Instead, President Trump's fiscal 2018 budget plan slashes spending on energy research, and eliminates two teams in the Office of International Affairs that coordinated partnerships on climate and energy, including the Mission Innovation program.

“It would be felt all across the United States in research universities, national laboratories, and other technology centers that depend on government funding,” said Jonathan Elkind, former assistant secretary of the Office of International Affairs, in an e-mail.

Few think the White House will get anywhere near the level of cuts it has proposed, but equally few believe there will be substantial research funding increases, particularly on the order required to meet the goals of the Mission Innovation pact. The financial commitments were nonbinding, but some fear that if the United States flagrantly abandons its pledges, other participants may too, undermining momentum.

The funding cuts also threaten to undermine the United States’ competiveness on technologies that could prove to be the defining economic force of the decades ahead. Research suggests Mission Innovation funding increases would pay off in the short term as well, with every dollar of clean energy R&D generating $1.60 in additional economic activity, according to the Pew Charitable Trusts and ICF International.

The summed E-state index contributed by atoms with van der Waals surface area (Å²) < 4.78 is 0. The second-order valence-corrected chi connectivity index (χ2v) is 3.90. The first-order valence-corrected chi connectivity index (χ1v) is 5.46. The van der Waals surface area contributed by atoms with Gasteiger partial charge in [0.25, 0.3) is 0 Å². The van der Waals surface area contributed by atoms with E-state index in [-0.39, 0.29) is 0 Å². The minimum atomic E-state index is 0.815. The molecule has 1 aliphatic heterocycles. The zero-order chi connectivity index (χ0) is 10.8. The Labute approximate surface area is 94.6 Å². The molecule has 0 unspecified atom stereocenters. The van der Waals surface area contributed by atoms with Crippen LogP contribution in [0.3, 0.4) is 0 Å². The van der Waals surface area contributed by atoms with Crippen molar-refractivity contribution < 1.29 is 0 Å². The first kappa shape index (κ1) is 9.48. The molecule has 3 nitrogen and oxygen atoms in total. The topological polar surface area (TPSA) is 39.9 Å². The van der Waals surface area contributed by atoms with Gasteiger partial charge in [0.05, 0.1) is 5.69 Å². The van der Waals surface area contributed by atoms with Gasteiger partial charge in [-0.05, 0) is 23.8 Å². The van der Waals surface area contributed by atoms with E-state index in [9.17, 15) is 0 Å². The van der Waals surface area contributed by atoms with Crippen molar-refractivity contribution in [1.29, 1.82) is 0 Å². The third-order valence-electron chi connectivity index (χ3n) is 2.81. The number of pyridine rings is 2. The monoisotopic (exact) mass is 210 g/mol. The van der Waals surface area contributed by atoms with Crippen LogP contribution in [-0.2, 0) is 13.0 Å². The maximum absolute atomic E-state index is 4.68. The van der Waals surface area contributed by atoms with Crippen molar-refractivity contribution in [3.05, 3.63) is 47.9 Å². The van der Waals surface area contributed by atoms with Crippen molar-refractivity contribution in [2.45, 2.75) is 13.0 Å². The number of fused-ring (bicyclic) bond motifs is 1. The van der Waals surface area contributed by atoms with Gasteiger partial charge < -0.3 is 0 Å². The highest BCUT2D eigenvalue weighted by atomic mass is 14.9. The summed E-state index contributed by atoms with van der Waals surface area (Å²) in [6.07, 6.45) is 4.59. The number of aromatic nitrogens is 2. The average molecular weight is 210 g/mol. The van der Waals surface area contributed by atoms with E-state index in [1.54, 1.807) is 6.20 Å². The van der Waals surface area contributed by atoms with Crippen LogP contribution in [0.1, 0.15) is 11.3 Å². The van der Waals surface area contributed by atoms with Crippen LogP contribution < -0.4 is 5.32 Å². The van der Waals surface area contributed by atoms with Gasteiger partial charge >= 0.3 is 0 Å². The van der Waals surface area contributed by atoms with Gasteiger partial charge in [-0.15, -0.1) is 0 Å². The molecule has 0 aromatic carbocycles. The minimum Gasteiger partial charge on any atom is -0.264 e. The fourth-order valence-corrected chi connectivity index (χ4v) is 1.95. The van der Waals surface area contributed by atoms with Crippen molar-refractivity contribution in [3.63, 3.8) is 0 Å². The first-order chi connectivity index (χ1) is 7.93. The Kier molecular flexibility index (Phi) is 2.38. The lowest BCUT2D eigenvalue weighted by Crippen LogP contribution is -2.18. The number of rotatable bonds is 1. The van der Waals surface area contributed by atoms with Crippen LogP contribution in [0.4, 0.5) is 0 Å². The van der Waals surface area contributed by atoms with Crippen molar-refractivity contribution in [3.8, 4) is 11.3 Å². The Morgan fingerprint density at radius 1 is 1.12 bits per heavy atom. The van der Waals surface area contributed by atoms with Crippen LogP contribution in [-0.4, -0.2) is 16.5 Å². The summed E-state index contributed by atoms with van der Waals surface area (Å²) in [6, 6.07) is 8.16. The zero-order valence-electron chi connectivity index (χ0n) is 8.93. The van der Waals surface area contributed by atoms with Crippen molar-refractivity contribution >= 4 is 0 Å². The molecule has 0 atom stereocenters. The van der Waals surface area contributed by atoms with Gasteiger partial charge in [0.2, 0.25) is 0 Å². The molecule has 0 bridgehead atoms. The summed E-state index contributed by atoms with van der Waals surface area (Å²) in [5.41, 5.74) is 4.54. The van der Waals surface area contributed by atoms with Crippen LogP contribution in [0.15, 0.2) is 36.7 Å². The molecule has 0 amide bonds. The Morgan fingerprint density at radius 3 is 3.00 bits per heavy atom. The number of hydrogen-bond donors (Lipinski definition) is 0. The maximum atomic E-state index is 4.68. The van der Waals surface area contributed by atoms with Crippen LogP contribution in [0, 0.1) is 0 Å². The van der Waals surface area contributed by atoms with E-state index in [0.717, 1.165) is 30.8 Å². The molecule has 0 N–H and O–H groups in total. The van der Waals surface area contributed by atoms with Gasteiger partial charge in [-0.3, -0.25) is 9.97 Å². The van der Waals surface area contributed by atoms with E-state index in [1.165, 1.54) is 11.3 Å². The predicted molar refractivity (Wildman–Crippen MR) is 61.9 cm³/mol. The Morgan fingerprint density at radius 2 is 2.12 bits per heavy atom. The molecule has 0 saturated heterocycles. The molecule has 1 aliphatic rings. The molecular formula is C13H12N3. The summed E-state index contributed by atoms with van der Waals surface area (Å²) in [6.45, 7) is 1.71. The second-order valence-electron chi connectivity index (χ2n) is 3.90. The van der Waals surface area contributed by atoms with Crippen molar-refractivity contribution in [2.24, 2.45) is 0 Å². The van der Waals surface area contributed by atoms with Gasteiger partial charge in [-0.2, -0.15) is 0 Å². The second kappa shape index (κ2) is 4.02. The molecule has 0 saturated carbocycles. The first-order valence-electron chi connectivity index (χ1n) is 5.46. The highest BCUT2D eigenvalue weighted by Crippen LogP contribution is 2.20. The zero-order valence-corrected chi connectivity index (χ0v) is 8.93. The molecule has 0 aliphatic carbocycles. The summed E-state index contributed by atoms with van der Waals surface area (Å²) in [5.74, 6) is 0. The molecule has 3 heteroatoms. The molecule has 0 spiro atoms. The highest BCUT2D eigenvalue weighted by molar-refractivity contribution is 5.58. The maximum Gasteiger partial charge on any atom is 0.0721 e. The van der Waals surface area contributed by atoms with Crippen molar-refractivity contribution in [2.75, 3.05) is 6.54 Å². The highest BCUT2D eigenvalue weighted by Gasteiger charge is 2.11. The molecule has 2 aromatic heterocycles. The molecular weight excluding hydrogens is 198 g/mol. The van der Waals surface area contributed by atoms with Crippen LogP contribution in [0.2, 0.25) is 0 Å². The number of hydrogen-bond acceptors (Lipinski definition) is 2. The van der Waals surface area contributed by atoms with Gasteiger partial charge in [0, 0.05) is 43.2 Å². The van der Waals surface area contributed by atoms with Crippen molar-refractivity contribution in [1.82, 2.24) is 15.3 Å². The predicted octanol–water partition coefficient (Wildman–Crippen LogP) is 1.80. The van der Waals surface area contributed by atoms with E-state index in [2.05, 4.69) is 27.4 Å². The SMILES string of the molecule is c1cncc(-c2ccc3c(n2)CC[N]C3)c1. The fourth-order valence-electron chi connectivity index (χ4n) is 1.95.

"There's no question in my mind that any cuts, whether they are large or moderate, will harm U.S. economic growth, reduce American energy security, put the United States at a competitive disadvantage, and undermine the nation's ability to reduce greenhouse gases," says Kelly Sims Gallagher, professor of energy and environmental policy at the Fletcher School at Tufts University.

Meanwhile, in a joint statement that leaked last week as President Trump was set to withdraw from the Paris deal, China and the European Union committed to “lead the energy transition.” The draft release included pledges to continue investing in clean energy development as well as efforts to help poor nations transition to sustainable sources.